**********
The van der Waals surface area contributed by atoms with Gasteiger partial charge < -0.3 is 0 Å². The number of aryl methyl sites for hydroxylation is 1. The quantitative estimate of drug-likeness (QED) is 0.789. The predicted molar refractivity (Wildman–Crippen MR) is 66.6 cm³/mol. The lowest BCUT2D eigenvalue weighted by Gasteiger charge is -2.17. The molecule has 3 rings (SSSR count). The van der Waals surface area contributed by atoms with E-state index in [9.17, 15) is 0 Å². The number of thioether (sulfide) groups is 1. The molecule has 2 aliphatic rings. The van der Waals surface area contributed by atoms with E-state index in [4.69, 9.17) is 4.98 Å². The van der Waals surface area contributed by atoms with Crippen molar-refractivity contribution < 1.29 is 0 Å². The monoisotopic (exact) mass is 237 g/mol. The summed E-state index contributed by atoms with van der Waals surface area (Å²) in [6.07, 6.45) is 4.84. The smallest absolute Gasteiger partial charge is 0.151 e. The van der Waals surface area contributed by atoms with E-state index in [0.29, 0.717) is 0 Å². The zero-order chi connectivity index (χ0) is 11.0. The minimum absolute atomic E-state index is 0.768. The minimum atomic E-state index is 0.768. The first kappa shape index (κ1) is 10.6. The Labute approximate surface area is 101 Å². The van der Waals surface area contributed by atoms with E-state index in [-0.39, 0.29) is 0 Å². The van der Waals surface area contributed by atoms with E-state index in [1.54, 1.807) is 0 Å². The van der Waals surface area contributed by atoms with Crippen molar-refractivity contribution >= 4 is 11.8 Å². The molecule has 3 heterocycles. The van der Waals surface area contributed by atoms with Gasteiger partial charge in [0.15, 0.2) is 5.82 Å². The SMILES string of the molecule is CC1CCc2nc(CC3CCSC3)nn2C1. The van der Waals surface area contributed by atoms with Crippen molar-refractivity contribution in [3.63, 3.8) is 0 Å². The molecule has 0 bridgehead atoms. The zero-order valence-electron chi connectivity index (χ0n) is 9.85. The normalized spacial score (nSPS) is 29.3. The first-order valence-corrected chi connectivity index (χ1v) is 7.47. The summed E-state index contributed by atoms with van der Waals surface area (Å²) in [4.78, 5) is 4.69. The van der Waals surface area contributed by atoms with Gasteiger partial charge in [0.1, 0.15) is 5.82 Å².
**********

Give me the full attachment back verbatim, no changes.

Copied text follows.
The van der Waals surface area contributed by atoms with Gasteiger partial charge < -0.3 is 0 Å². The number of aryl methyl sites for hydroxylation is 1. The quantitative estimate of drug-likeness (QED) is 0.789. The predicted molar refractivity (Wildman–Crippen MR) is 66.6 cm³/mol. The lowest BCUT2D eigenvalue weighted by Gasteiger charge is -2.17. The molecule has 3 rings (SSSR count). The van der Waals surface area contributed by atoms with E-state index in [9.17, 15) is 0 Å². The number of thioether (sulfide) groups is 1. The molecule has 2 aliphatic rings. The van der Waals surface area contributed by atoms with E-state index in [4.69, 9.17) is 4.98 Å². The van der Waals surface area contributed by atoms with Crippen molar-refractivity contribution < 1.29 is 0 Å². The monoisotopic (exact) mass is 237 g/mol. The summed E-state index contributed by atoms with van der Waals surface area (Å²) in [6.07, 6.45) is 4.84. The smallest absolute Gasteiger partial charge is 0.151 e. The van der Waals surface area contributed by atoms with E-state index in [0.29, 0.717) is 0 Å². The zero-order chi connectivity index (χ0) is 11.0. The minimum absolute atomic E-state index is 0.768. The minimum atomic E-state index is 0.768. The first kappa shape index (κ1) is 10.6. The Labute approximate surface area is 101 Å². The van der Waals surface area contributed by atoms with E-state index in [-0.39, 0.29) is 0 Å². The van der Waals surface area contributed by atoms with E-state index in [1.54, 1.807) is 0 Å². The van der Waals surface area contributed by atoms with Crippen molar-refractivity contribution >= 4 is 11.8 Å². The molecule has 3 heterocycles. The van der Waals surface area contributed by atoms with Gasteiger partial charge in [0.15, 0.2) is 5.82 Å². The SMILES string of the molecule is CC1CCc2nc(CC3CCSC3)nn2C1. The van der Waals surface area contributed by atoms with Crippen molar-refractivity contribution in [3.63, 3.8) is 0 Å². The molecule has 0 bridgehead atoms. The zero-order valence-electron chi connectivity index (χ0n) is 9.85. The normalized spacial score (nSPS) is 29.3. The first-order valence-corrected chi connectivity index (χ1v) is 7.47. The summed E-state index contributed by atoms with van der Waals surface area (Å²) in [4.78, 5) is 4.69. The van der Waals surface area contributed by atoms with Gasteiger partial charge in [0.1, 0.15) is 5.82 Å².